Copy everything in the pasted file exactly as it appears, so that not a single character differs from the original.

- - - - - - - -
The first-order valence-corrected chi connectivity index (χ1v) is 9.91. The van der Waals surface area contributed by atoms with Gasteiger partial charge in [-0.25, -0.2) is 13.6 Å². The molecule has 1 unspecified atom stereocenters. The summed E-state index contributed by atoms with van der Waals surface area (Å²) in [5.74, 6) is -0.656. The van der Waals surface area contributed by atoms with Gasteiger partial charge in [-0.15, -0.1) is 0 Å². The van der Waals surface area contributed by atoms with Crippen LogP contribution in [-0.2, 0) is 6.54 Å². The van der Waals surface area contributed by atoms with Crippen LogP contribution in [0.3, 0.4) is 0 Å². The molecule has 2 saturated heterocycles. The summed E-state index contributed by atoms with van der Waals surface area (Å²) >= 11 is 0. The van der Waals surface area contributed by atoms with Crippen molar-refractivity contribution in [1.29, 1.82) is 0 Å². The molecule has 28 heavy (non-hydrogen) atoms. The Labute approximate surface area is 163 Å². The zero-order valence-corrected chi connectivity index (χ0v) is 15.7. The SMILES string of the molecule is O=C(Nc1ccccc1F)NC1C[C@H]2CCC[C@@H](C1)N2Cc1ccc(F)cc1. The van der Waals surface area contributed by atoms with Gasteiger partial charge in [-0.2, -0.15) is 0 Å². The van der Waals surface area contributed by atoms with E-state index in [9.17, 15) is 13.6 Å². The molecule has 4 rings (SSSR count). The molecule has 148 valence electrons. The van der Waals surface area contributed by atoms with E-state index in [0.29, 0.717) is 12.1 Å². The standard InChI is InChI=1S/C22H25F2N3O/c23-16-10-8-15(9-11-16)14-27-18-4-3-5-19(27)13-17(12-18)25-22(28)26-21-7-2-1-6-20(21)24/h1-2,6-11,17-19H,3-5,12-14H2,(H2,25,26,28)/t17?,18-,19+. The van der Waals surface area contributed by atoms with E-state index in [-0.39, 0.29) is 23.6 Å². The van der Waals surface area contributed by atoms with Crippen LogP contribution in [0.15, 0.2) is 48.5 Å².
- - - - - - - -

The first-order valence-corrected chi connectivity index (χ1v) is 9.91. The van der Waals surface area contributed by atoms with Gasteiger partial charge in [-0.25, -0.2) is 13.6 Å². The molecule has 1 unspecified atom stereocenters. The summed E-state index contributed by atoms with van der Waals surface area (Å²) in [5.74, 6) is -0.656. The van der Waals surface area contributed by atoms with Gasteiger partial charge in [-0.15, -0.1) is 0 Å². The van der Waals surface area contributed by atoms with Crippen LogP contribution in [-0.2, 0) is 6.54 Å². The van der Waals surface area contributed by atoms with Crippen LogP contribution in [0.3, 0.4) is 0 Å². The molecule has 2 saturated heterocycles. The summed E-state index contributed by atoms with van der Waals surface area (Å²) >= 11 is 0. The van der Waals surface area contributed by atoms with Crippen molar-refractivity contribution in [1.29, 1.82) is 0 Å². The molecule has 28 heavy (non-hydrogen) atoms. The Labute approximate surface area is 163 Å². The zero-order valence-corrected chi connectivity index (χ0v) is 15.7. The SMILES string of the molecule is O=C(Nc1ccccc1F)NC1C[C@H]2CCC[C@@H](C1)N2Cc1ccc(F)cc1. The van der Waals surface area contributed by atoms with Gasteiger partial charge in [-0.2, -0.15) is 0 Å². The van der Waals surface area contributed by atoms with E-state index in [9.17, 15) is 13.6 Å². The molecule has 4 rings (SSSR count). The molecule has 148 valence electrons. The van der Waals surface area contributed by atoms with E-state index in [0.29, 0.717) is 12.1 Å². The standard InChI is InChI=1S/C22H25F2N3O/c23-16-10-8-15(9-11-16)14-27-18-4-3-5-19(27)13-17(12-18)25-22(28)26-21-7-2-1-6-20(21)24/h1-2,6-11,17-19H,3-5,12-14H2,(H2,25,26,28)/t17?,18-,19+. The van der Waals surface area contributed by atoms with E-state index in [-0.39, 0.29) is 23.6 Å². The van der Waals surface area contributed by atoms with Crippen LogP contribution in [0.15, 0.2) is 48.5 Å².